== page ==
After sweating under the lights made Joe’s new hair product run into his eyes, he told us we merely had another ten minutes until Tyrone Wells would grace us with his “rather tall presence,” adding that he was “magical in many ways,” or so he’d recently heard. His next song was “Superman,” and a stand out song among a truly great set. Before he began what he said was a brand new song, Joe warned us that he’d only ever had three harmonica lessons, asking us “please do not take the piss when I attempt the harmonica solo,” and explaining further that his main job was to get the audience ready for Mr. Wells, but that he loves to get everybody dancing.

Apparently, the tour’s previous night had been a bit of a rough one, as Joe said that everyone in Sacramento had been seated, and rather reluctantly got off their feet, as though they were “a little bit afraid.” Joe commented on the freedom San Francisco people had, but added that he’d love to get us moving a little: “swing a few arms…” The new song, featuring a sweet harmonica solo he needn’t have worried about, was called “Toronto,” and it was his last of the night.

There's no way around it: Joe Brooks captivated me.

When Tyrone and the band took their places onstage to the Verve’s “Bittersweet Symphony,” I was quickly a bit taken aback by the level of cheering that welcomed him. Not that he doesn’t deserve it, but just that I often think of him as one of those sort of “underground” indie artists whose music I often get to be responsible for turning friends onto. Obviously, even if that’s the case, it wasn’t so at the Independent. These were Tyrone Wells-savvy people, and we were ready for whatever the night would bring. It began with “Running Around in My Dreams,” followed by “Remain,” after which Tyrone asked if it was too early to “break out the big guns?” Seeing that it might not be, he traded his guitar with Mike (Annuzzi, who was doubling as Ty’s guitar tech for the evening) in favor of the aforementioned ukulele for “Run Away with Me,” which has a great little island feel to it – so much so, in fact, that Tyrone wandered into a bit of Bob Marley’s “Buffalo Soldier” in a spot-on impression, followed by a little “No Woman No Cry,” quickly ad-libbing, “everything’s gonna be alright…San Francisco on a Thursday night,” which the crowd happily cheered for.

“A Way Out” from the new record came next, and then Tyrone invited Joe Brooks back to the stage to sing Jason Reeves’ part on the song he cowrote with Tyrone, “Give Me One Reason.” Tyrone explained that though Joe is the opening act here in the States, soon they’ll head to the UK, where Joe will headline and Tyrone will open. Joe mentioned something about the wine he’d been enjoying since he left the stage. Tyrone asked where it was from. “Napa? Santa Barbara?” Joe said that he didn’t know, but that it was red. “Napa,” Tyrone concluded, and then went on to introduce their duet, saying that it was “for any of you out there who maybe recently went through a breakup and realized that you’re gonna be okay.” When they’d finished, Joe quickly fist-bumped Tyrone and then disappeared as quickly as he’d materialized. The girls near the front started screaming for “SEA BREEZE!!!” but Tyrone politely ignored their requests, promising, “we’ll get to that. Don’t worry.”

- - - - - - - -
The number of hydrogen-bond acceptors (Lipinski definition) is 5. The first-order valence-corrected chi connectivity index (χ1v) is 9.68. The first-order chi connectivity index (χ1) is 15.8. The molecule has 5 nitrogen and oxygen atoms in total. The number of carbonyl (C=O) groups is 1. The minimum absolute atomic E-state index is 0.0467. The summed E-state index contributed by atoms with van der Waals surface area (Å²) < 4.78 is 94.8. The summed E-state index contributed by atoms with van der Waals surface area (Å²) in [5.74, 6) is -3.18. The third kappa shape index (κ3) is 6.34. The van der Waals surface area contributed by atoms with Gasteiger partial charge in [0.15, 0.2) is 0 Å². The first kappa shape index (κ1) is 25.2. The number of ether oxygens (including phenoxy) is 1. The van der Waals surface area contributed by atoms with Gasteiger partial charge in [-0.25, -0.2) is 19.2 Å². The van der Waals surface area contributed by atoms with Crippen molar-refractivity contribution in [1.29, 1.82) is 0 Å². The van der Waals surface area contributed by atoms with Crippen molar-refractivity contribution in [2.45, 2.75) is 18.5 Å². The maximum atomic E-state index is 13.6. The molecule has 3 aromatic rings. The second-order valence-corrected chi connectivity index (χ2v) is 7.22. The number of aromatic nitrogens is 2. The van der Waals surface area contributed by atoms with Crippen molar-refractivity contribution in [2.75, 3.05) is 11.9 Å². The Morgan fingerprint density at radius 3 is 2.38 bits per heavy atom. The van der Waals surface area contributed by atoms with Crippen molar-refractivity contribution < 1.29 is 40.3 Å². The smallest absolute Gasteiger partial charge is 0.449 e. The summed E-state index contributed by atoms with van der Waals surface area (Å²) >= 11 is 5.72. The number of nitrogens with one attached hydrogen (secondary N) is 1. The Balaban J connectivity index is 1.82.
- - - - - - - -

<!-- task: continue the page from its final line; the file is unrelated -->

Instead, he explained that when he was about thirteen, he took a boys’ trip with his dad to Portland. He grew up the youngest of five, he explained, the only boy, in Spokane, WA. On that trip, dad had told him that Grandma Agnes used to yodel, and she’d taught him how as well. Now it’s your turn to learn, dad had continued. Because fans know this, Tyrone insisted, he can’t usually leave the stage without a quick yodel. (To be fair, I’ll admit that this is one of my favorite parts of the show, but I’ve never seen him try to leave the stage without yodeling, either…) He sang the only yodel song he knows, swearing “I can tell in San Francisco some of you want me to bust out.” Seriously, it’s a unique and quirky thing about him, but it really is cool, and his voice sounds pretty fantastic while he’s singing in this strange style that’s now nearly a lost art. (Or is that just in the US?) He insisted to the “fellas,” that if they had any love problems, they should learn to yodel, saying it’s a “love potion number nine.”

The requests from girls at the front continued, but Tyrone again politely explained that he had a set list. “We’ll play songs, we’ll get to yours. Just relax, and enjoy,” he teased with a smile. “Carolina Blues” came next, admittedly Tyrone’s most personal song. It’s about his Grandpa Claude and his dad, and it was beautiful. After, he began to talk about the “scary time in our nation,” the “tough couple of years for our country,” reminding the crowd that anyone who had a roof over his/her head or a car was among the top 3% of wealth in the world, and encouraged us to “lift up your head and your heart; you’re doing alright.” The next song, another from the new album, was “You Still Love Me,” after which came a brief introduction to members of the band, and then “Baby Don’t You Change,” during the first breakdown of which Tyrone wanted to talk to the ladies, explaining about the problem of entertainment propaganda in our nation that, while aimed at men, “gets to the heart of many girls.” The message that’s sent out, he continued, is that beauty is what you see on magazines, and that’s how you should look. “Truth is,” Tyrone said, “you’ll never be more beautiful than when you’re truly comfortable with who you are.” He went on to add that if a girl liked a guy who didn’t seem to like her, she should go find one who does. “We can do better loving our ladies and letting them know,” he concluded, and then went back to the song. During a second breakdown, there was a bad ass, barehanded acoustic drum solo by the talented Mark.